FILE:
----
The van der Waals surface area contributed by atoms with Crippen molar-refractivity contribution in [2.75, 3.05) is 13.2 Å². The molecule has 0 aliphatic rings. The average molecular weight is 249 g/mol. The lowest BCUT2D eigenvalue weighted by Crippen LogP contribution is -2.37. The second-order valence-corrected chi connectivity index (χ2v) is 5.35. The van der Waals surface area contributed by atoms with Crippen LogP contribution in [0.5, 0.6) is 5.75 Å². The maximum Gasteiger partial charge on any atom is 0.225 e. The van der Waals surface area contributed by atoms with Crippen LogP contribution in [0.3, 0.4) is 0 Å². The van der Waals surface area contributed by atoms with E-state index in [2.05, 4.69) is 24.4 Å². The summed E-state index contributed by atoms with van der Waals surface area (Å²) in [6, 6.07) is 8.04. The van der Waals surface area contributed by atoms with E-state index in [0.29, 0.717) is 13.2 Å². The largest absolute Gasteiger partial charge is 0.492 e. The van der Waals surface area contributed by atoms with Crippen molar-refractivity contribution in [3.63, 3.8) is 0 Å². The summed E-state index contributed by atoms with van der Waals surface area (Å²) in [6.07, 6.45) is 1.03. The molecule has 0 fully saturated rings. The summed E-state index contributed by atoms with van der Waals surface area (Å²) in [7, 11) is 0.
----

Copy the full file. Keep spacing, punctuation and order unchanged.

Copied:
The van der Waals surface area contributed by atoms with Crippen molar-refractivity contribution in [2.75, 3.05) is 13.2 Å². The molecule has 0 aliphatic rings. The average molecular weight is 249 g/mol. The lowest BCUT2D eigenvalue weighted by Crippen LogP contribution is -2.37. The second-order valence-corrected chi connectivity index (χ2v) is 5.35. The van der Waals surface area contributed by atoms with Crippen LogP contribution in [0.5, 0.6) is 5.75 Å². The maximum Gasteiger partial charge on any atom is 0.225 e. The van der Waals surface area contributed by atoms with Crippen LogP contribution in [0.3, 0.4) is 0 Å². The van der Waals surface area contributed by atoms with E-state index in [2.05, 4.69) is 24.4 Å². The summed E-state index contributed by atoms with van der Waals surface area (Å²) in [6, 6.07) is 8.04. The van der Waals surface area contributed by atoms with E-state index in [0.29, 0.717) is 13.2 Å². The largest absolute Gasteiger partial charge is 0.492 e. The van der Waals surface area contributed by atoms with Crippen molar-refractivity contribution in [3.63, 3.8) is 0 Å². The summed E-state index contributed by atoms with van der Waals surface area (Å²) in [6.07, 6.45) is 1.03. The molecule has 0 fully saturated rings. The summed E-state index contributed by atoms with van der Waals surface area (Å²) in [7, 11) is 0.